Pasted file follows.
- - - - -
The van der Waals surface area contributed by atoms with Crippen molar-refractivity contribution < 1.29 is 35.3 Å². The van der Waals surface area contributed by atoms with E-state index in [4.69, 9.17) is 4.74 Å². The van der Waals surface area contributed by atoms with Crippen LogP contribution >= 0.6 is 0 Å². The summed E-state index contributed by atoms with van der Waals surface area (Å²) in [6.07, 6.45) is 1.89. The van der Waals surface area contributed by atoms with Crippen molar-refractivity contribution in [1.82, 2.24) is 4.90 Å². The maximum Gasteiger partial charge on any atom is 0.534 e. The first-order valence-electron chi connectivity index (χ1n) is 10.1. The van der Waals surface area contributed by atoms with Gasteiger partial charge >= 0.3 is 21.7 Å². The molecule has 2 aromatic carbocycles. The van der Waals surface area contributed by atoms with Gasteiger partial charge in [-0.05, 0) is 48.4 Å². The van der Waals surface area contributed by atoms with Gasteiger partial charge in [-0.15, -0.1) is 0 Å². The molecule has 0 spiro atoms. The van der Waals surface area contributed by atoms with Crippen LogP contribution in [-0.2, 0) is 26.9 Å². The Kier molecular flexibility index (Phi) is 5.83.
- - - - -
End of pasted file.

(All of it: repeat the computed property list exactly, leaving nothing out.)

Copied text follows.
The van der Waals surface area contributed by atoms with Crippen molar-refractivity contribution < 1.29 is 35.3 Å². The van der Waals surface area contributed by atoms with E-state index in [4.69, 9.17) is 4.74 Å². The van der Waals surface area contributed by atoms with Crippen LogP contribution >= 0.6 is 0 Å². The summed E-state index contributed by atoms with van der Waals surface area (Å²) in [6.07, 6.45) is 1.89. The van der Waals surface area contributed by atoms with Crippen molar-refractivity contribution in [1.82, 2.24) is 4.90 Å². The maximum Gasteiger partial charge on any atom is 0.534 e. The first-order valence-electron chi connectivity index (χ1n) is 10.1. The van der Waals surface area contributed by atoms with Gasteiger partial charge >= 0.3 is 21.7 Å². The molecule has 2 aromatic carbocycles. The van der Waals surface area contributed by atoms with Gasteiger partial charge in [-0.05, 0) is 48.4 Å². The van der Waals surface area contributed by atoms with Gasteiger partial charge in [-0.15, -0.1) is 0 Å². The molecule has 0 spiro atoms. The van der Waals surface area contributed by atoms with Crippen LogP contribution in [-0.2, 0) is 26.9 Å². The Kier molecular flexibility index (Phi) is 5.83.